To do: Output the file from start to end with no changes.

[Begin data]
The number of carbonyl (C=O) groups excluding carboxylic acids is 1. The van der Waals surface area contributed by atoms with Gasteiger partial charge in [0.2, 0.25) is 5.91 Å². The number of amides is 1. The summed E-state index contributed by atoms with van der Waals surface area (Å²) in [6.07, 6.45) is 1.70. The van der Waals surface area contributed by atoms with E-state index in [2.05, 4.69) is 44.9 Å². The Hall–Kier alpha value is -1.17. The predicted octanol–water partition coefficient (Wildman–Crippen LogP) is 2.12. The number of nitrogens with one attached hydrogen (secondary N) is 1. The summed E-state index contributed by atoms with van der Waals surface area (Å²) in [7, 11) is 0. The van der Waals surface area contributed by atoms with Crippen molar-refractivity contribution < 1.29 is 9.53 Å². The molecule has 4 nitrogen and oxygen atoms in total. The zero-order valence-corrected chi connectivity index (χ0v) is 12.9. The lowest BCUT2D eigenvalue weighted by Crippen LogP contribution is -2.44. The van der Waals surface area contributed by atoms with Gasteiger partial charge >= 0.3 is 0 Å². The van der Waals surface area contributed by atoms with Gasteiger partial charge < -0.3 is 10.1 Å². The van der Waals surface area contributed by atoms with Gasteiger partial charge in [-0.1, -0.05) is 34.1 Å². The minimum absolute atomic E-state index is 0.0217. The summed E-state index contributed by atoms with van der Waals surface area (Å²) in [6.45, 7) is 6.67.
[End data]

The number of carbonyl (C=O) groups excluding carboxylic acids is 1. The van der Waals surface area contributed by atoms with Gasteiger partial charge in [0.2, 0.25) is 5.91 Å². The number of amides is 1. The summed E-state index contributed by atoms with van der Waals surface area (Å²) in [6.07, 6.45) is 1.70. The van der Waals surface area contributed by atoms with E-state index in [2.05, 4.69) is 44.9 Å². The Hall–Kier alpha value is -1.17. The predicted octanol–water partition coefficient (Wildman–Crippen LogP) is 2.12. The number of nitrogens with one attached hydrogen (secondary N) is 1. The summed E-state index contributed by atoms with van der Waals surface area (Å²) in [7, 11) is 0. The van der Waals surface area contributed by atoms with Crippen molar-refractivity contribution < 1.29 is 9.53 Å². The molecule has 4 nitrogen and oxygen atoms in total. The zero-order valence-corrected chi connectivity index (χ0v) is 12.9. The lowest BCUT2D eigenvalue weighted by Crippen LogP contribution is -2.44. The van der Waals surface area contributed by atoms with Gasteiger partial charge >= 0.3 is 0 Å². The van der Waals surface area contributed by atoms with Gasteiger partial charge < -0.3 is 10.1 Å². The van der Waals surface area contributed by atoms with Gasteiger partial charge in [-0.1, -0.05) is 34.1 Å². The minimum absolute atomic E-state index is 0.0217. The summed E-state index contributed by atoms with van der Waals surface area (Å²) in [6.45, 7) is 6.67.